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Be Green Go Peat Free

If peat-based composts had to have warning labels, like cigarettes, more people would think twice about buying them - having something in your trolley labelled "Harvesting this peat destroyed a valuable wildlife habitat" would become as much of a social faux pas as dolphin-unfriendly tuna.

But peat composts don't have to be labelled as such, and so it's up to gardeners to look for composts that are 'peat-free' if they want to be green. It's easy enough to forget in the spur of the moment, but perhaps if we knew a little bit more about peat then it would be easier to remember.

Peat is a special kind of soil, formed when sphagnum moss (for the main part) rots down very slowly in acid, waterlogged conditions. It therefore only occurs in peat bogs and fens, which are rich wildlife habitats that support a variety of plants and animals that only thrive in these circumstances.

Peat bogs form at the rate of about one millimetre every year, which is roughly the thickness of a paper clip. If you dig down a metre you're digging into a thousand years of history, and peat bogs often preserve archaeological treasures.

Although peat bogs only cover around 3% of Earth's surface, they store as much carbon (in the decayed moss) as all of the world's forests put together. When the peat is dug up, dried out and processed into compost, all of that carbon is released. If we stopped using peat in our gardens we could keep all that carbon in the ground, and be well on the way to reducing our carbon emissions to manageable levels and preventing the worst effects of climate change.

Peat has only really been used in gardening since the 50s, when everything was standardized and mechanized and people came to expect every bag of potting compost to be exactly the same. The advantages of peat here are that it is sterile and stable, but it is very low in nutrients, and so those have to be added to the potting compost.

In recent times there has been a lot of investment in peat-free composts. Many of these are made from waste products (bark, or even garden waste that has been collected), and are far more environmentally-friendly that peat-based composts. It's true that some are better than others for particular purposes, so if you have tried one and found that you didn't get good results then try another brand.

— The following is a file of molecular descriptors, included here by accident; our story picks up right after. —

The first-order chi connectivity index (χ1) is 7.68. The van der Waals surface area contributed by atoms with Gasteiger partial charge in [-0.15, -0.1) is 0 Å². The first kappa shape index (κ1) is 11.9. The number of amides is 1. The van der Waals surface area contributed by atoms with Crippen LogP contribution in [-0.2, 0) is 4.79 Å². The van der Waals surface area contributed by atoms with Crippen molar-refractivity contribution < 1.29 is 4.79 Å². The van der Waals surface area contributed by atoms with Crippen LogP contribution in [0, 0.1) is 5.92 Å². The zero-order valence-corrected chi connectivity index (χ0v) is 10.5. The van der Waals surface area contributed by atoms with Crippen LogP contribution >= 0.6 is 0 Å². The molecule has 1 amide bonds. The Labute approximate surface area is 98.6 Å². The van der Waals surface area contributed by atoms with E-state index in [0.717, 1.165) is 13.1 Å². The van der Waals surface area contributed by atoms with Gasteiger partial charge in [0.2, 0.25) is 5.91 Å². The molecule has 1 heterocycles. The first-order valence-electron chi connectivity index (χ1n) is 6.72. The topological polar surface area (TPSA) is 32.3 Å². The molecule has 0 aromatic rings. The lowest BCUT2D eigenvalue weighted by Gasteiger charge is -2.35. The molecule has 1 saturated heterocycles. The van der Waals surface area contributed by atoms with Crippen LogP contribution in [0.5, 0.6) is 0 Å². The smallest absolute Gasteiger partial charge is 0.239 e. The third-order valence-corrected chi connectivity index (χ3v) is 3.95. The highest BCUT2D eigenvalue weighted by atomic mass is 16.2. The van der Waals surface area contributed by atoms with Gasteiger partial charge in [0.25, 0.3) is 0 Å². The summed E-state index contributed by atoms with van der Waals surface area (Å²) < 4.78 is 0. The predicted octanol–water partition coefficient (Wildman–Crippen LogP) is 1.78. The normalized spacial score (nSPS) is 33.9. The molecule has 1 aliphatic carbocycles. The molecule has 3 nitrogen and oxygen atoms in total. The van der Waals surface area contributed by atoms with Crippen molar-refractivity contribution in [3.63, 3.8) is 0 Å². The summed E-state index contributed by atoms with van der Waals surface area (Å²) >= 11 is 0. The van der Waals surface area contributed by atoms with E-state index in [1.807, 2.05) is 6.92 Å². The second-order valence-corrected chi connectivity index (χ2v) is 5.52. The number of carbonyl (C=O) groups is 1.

While you're getting used to peat-free compost you'll need to keep an eye on your feeding and watering regime, as peat-free composts hold water and nutrients differently to peat-based composts. But once you've got the hang of that, your green fingers will really be green!

Emma Cooper is a freelance garden writer, based in Oxfordshire. She's been gardening without peat for over ten years, and if you'd like to know more about avoiding the use of peat in the garden you can read her new book 'The Peat-Free Diet' online at

At Notcutts we are supportive of the Government target for amateur growing media products to be peat free by 2020 and are playing an active role towards this.

By doing so we have proudly achieved ‘Full Member’ status of the Growing Media Initiative (GMI) following a recent audit of the bagged growing media we sell to the public.


Pond Care

I can always remember growing up, enjoying running into the garden to see what new wildlife had arrived at the pond; I used to take jam jars from the pantry and try to capture newts, dragonflies and frogs just to take a closer look at them. However, returning home to visit my mother one Sunday afternoon, I was in shock.  No more did the water draw and reflect the light and there were no aquatic creatures in sight, instead I was greeted by pea-green water, smothered in weeds.

I truly believe that all gardens need a focal point, a feature of some kind and nothing can be better than a pond. It’s not just because it’s aesthetically pleasing to look at, nor is it because it can attract an array of wildlife. It’s because it can play a central role in creating interest in the garden for children enabling you to teach them about the horticultural world.

So out came the gloves as I prepared myself to take action against the floating algal growth and the distinctive green ‘cloudiness’ in my mother’s pond.

My Guide to Maintaining a Beautifully Clear Garden Pond

1.    Clean and clear out the algal growth, which has been upsetting the equilibrium of micro organisms. Use a net to remove any other debris (leaves etc); clearing this will reduce the level of nutrients in the pool that feeds the algae.

2.    Use a rake to remove any exiting blanket weed (twist the rake to wrap the weed around).

3.    Next, clear any debris that has accumulated around the edges of the pond. However, it’s best to leave this for a few days to allow any exiting creatures to crawl out. (I didn’t have time to do this as I only had one afternoon.)

4.    Re-pot the marginals by simply lifting the container out of the water (look out for any wildlife), remove and divide the plant, then put into a new pot. This pot should be lined with hessian to prevent any aquatic compost falling out. Before placing it back into the water, place a thick layer of grit on top of the pot. Re-potting should be done every year.

5.    Introduce aquatic plants to soak up excess nutrients. These plants can include:

•    Utricularia vulgaris
•    Trapa natans
•    Elodea Canadensis
•    Fontinalis antipyretica
•    Water lilies

It’s hard work, but once I was finished and my mother and I looked back at what I had accomplished, I must say we were both quite proud. As a reward for my hard work I was able to sit down with a cup of tea and a piece of cake. It was a good Sunday afternoon.

Mr McGregor


Spring Flowering Bulbs